By Tim Montgomerie
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Speech preparation: A rare photograph of key members of Cameron’s inner team. From left to right: Craig Oliver, Gabby Bertin, Ed Llewellyn, Clare Foges, Ameet Gill, David Cameron, William Hague, Kate Fall. Photograph by Andrew Parsons.
It's going to be hard but we can do it. That will be Cameron's message to the Conference and to the nation when he stands up later today. The Prime Minister and his advisers are worried that gloomy economic talk will only worsen an already fragile position. They believe that a return of economic confidence is vital and that endless warnings of bleak times – of the kind issued by Vince Cable at the Liberal Democrat Conference – are counter-productive.
In his speech he will launch a war on pessimism and the belief that Britain is again a declining nation. “I'm here to tell you that it isn't true,” he will say.
“Nobody wants false optimism. And I will never pretend there are short cuts to success. But success will come: with the right ideas, the right approach – the right leadership.”
That word leadership is the big theme of the Conference. Ed Miliband has been largely ignored by platform speakers and is expected to be ignored by David Cameron too but the 'l' word has been on every minister's lips. Tory strategists believe Cameron is the party's strongest asset and they are betting on turning the next election into an almost presidential choice.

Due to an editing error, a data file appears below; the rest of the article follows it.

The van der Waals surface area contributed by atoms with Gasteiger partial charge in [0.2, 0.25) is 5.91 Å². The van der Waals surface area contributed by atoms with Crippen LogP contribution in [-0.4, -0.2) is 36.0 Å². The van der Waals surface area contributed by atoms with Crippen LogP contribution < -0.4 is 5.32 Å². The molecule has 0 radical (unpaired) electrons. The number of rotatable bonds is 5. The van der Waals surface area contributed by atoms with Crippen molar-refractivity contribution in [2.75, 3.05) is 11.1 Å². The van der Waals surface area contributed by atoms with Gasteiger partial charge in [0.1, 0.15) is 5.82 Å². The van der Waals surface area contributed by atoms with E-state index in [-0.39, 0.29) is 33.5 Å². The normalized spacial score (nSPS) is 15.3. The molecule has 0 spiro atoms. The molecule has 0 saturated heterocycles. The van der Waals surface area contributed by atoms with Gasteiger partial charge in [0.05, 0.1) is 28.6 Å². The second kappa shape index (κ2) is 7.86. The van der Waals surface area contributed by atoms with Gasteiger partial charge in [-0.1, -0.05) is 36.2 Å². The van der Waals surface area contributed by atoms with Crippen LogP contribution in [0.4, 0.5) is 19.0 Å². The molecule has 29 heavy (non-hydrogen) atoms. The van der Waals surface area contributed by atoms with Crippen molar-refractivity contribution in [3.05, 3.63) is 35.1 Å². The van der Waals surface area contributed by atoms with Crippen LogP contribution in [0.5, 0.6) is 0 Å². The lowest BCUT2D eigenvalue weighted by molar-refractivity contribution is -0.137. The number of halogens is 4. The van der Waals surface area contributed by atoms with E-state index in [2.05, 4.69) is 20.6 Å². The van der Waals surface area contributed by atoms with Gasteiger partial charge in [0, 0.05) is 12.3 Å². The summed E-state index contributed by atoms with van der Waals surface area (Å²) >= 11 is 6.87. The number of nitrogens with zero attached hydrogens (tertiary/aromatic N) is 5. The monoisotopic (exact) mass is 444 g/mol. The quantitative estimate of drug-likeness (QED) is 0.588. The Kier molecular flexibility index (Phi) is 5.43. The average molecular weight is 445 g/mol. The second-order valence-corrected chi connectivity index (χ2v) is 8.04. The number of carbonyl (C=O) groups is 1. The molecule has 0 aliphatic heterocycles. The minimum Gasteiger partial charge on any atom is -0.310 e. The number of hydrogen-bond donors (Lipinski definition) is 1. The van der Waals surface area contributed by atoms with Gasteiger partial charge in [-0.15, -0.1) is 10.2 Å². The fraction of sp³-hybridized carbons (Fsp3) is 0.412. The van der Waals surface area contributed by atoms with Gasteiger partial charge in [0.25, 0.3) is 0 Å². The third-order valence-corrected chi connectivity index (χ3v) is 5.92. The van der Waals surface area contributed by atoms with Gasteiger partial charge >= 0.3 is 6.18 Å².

In words that will remind many people of his much mocked “let sunshine win the day” speech the Prime Minister will promise “can-do optimism”.
He will address concerns that he doesn't understand the huge squeeze in incomes being suffered by ordinary families. “It is an anxious time,” he will say. “Prices and bills keep going up – petrol, the weekly shop, electricity. On the news it's job losses, cutbacks, closures. You think about tuition fees, and house prices, the cost of a deposit, and wonder how our children will cope. Of course, government can help – and this one is. We have cut petrol duty, kept the winter fuel allowance and kept cold weather payments. We froze council tax this year – and as George announced in that great speech on Monday, we're going to freeze it again next year too.”
He will say that the reason times are so tough is that “this was no normal recession”. He will recommit to his deficit strategy identifying the causes of current difficulties as “too much borrowing, by individuals, businesses, banks – and most of all, governments.” In remarks that will appall Keynesian economists he will urge households as well as governments to repay their debts. “All of us,” he will urge, should “pay off the credit card and store card bills.”
At the core of the Prime Minister’s speech will be a recommitment to deficit reduction: “Our plan is right. And our plan will work. I know you can't see it or feel it yet. But think of it like this. The new economy we're building: it's like building a house. The most important part is the part you can't see – the foundations that make it stable. Slowly, but surely, we're laying the foundations for a better future. But this is the crucial point: it will only work if we stick with it."
> Read this article and the whole of today's ConHome party conference newspaper here.